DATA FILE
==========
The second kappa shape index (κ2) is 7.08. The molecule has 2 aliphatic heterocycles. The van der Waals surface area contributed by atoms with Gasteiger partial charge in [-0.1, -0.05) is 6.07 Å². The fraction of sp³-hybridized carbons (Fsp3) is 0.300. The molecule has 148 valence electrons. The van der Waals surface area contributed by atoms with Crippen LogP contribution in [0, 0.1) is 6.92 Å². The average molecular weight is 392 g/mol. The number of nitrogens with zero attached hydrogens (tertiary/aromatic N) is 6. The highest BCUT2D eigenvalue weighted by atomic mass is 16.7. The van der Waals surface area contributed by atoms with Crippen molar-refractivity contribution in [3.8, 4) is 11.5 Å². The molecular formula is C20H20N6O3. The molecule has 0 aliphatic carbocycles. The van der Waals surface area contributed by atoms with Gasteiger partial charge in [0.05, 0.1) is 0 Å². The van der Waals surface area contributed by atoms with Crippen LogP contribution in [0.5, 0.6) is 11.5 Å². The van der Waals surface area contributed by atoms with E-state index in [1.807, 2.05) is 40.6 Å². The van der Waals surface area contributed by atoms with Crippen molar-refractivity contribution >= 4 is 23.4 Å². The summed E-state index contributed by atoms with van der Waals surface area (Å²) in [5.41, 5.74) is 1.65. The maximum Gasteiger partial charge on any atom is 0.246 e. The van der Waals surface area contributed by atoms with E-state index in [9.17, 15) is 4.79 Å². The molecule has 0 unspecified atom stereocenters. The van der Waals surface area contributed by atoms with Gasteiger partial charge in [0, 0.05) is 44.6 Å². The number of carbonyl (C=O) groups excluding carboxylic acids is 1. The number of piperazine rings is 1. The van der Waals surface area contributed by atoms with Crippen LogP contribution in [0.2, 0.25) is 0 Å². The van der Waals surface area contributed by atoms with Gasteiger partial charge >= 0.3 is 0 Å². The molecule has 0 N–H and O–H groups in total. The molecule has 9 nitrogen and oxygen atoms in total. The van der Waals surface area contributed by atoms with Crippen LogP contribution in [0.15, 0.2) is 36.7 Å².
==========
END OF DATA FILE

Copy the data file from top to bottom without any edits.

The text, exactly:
The second kappa shape index (κ2) is 7.08. The molecule has 2 aliphatic heterocycles. The van der Waals surface area contributed by atoms with Gasteiger partial charge in [-0.1, -0.05) is 6.07 Å². The fraction of sp³-hybridized carbons (Fsp3) is 0.300. The molecule has 148 valence electrons. The van der Waals surface area contributed by atoms with Crippen LogP contribution in [0, 0.1) is 6.92 Å². The average molecular weight is 392 g/mol. The number of nitrogens with zero attached hydrogens (tertiary/aromatic N) is 6. The highest BCUT2D eigenvalue weighted by atomic mass is 16.7. The van der Waals surface area contributed by atoms with Crippen molar-refractivity contribution in [3.8, 4) is 11.5 Å². The molecular formula is C20H20N6O3. The molecule has 0 aliphatic carbocycles. The van der Waals surface area contributed by atoms with Gasteiger partial charge in [0.05, 0.1) is 0 Å². The van der Waals surface area contributed by atoms with Crippen LogP contribution in [0.5, 0.6) is 11.5 Å². The van der Waals surface area contributed by atoms with E-state index in [1.807, 2.05) is 40.6 Å². The van der Waals surface area contributed by atoms with Crippen molar-refractivity contribution >= 4 is 23.4 Å². The summed E-state index contributed by atoms with van der Waals surface area (Å²) in [5.41, 5.74) is 1.65. The maximum Gasteiger partial charge on any atom is 0.246 e. The van der Waals surface area contributed by atoms with E-state index in [9.17, 15) is 4.79 Å². The molecule has 0 unspecified atom stereocenters. The van der Waals surface area contributed by atoms with Gasteiger partial charge in [0, 0.05) is 44.6 Å². The number of carbonyl (C=O) groups excluding carboxylic acids is 1. The number of piperazine rings is 1. The van der Waals surface area contributed by atoms with Crippen LogP contribution in [0.2, 0.25) is 0 Å². The van der Waals surface area contributed by atoms with Gasteiger partial charge >= 0.3 is 0 Å². The molecule has 0 N–H and O–H groups in total. The molecule has 9 nitrogen and oxygen atoms in total. The van der Waals surface area contributed by atoms with Crippen LogP contribution in [0.15, 0.2) is 36.7 Å².